Ba(OH)2 is one of the soluble metal hydroxides (along with Sr(OH2) and Ca(OH2) ). Yeah, I thought that's how it's usually done, take the negative log, then substract from 14 but my friend said something about multiplying the concentration or the log of the concentration by 2 to account for the 2OH- ions or something? Seemed weird to me, as I've never heard of that before, and so I just wanted to double check here...
Wouldn't multiplying the log by 2 mean that you're squaring the [OH-]?
What you can do is mutliply the molarity of Ba(OH)2 as long as it's in the range before it gets saturated.

So if [Ba(OH)2] = 1*10^-5 then [OH-] = 2*10^-5 and pOH = 4.X.....
 

G1SG2

10+ Year Member
5+ Year Member
May 2, 2008
1,454
2
Status
  1. Pre-Medical
Wouldn't multiplying the log by 2 mean that you're squaring the [OH-]?
What you can do is mutliply the molarity of Ba(OH)2 as long as it's in the range before it gets saturated.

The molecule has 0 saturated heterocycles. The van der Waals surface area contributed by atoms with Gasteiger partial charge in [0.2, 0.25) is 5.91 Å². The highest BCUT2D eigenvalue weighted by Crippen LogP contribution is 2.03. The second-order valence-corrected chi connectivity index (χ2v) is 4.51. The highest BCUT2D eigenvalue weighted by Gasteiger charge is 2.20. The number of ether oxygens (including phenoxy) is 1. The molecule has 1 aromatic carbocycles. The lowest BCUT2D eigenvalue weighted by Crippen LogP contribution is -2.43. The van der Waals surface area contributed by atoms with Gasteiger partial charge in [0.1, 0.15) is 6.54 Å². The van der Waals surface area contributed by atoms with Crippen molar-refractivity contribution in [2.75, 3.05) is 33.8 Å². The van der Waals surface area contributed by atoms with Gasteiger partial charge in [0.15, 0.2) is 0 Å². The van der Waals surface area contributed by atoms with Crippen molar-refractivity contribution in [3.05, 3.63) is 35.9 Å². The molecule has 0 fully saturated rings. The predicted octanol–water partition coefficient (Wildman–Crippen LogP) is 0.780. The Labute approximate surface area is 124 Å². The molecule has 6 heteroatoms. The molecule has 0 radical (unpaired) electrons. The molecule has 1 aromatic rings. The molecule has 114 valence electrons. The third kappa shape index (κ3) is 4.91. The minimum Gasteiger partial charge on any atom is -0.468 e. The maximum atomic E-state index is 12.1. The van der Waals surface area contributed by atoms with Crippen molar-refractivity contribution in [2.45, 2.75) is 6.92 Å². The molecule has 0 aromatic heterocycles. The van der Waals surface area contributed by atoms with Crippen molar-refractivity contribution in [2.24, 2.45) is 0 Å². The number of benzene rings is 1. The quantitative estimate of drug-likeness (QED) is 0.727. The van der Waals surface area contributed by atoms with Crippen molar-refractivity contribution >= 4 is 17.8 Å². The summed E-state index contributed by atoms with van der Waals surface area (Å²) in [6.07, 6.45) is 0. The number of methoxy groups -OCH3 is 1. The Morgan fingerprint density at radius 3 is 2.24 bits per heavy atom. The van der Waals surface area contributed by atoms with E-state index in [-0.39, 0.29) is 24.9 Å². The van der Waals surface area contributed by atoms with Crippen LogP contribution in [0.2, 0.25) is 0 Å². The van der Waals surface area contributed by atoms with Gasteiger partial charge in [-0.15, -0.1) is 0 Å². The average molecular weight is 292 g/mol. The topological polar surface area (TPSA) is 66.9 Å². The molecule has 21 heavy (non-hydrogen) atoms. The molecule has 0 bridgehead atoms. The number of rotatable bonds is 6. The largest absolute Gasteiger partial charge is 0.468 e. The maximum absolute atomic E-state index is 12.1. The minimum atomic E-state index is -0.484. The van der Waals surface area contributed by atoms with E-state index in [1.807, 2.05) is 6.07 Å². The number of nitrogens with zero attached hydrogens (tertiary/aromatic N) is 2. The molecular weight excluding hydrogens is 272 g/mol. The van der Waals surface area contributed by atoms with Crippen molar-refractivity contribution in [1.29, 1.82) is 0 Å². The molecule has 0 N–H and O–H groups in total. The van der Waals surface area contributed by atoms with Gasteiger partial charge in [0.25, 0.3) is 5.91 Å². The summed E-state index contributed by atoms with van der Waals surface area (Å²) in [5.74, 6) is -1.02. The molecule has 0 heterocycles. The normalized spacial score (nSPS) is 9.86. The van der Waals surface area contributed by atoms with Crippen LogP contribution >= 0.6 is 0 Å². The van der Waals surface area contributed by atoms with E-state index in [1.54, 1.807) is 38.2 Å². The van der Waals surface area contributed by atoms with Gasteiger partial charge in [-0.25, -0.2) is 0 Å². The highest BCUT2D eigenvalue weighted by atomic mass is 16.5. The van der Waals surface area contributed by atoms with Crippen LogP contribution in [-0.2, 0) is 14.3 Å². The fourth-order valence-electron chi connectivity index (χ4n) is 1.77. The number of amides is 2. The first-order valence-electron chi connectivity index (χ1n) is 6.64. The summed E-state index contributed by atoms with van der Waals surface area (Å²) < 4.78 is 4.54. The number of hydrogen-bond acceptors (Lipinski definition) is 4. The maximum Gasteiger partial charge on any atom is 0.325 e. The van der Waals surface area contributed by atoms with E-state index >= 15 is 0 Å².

So if [Ba(OH)2] = 1*10^-5 then [OH-] = 2*10^-5 and pOH = 4.X.....

Good point. I suppose then, it wouldn't make that much of a difference in the calculation? Sorry if I'm confusing anyone...this confused me too, lol :oops:
 

vandyam

Vulnera Sanentur
5+ Year Member
Jun 17, 2009
483
2
Dirty South
Status
  1. Medical Student
Yeah, that makes sense. So if you were to find the concentration of Ba(OH)2, and it was 1X10^-5, then just the OH concentration would be 2X10^-5?

Would this be the case if they told you the PH was 9? b/c POH would b 5. Then [OH]- would be 10^-5, like you said before, right? So maybe it wouldn't? Ahh >.<
 

ksmi117

GEAUX TIGERS!!!
Moderator Emeritus
Lifetime Donor
10+ Year Member
Mar 16, 2008
21,960
179
Status
  1. Resident [Any Field]
Ok so say [Ba(OH)2]=5*10^(-5). To get the concentration of OH-, you'd have to multiply by 2. Because when it dissociates you get 2 moles of OH- for each mole of Ba(OH)2. So [OH-]=10*10^(-5)=1*10^(-4). So your pOH is 4 and the pH is 10.

Make sense?
 

G1SG2

10+ Year Member
5+ Year Member
May 2, 2008
1,454
2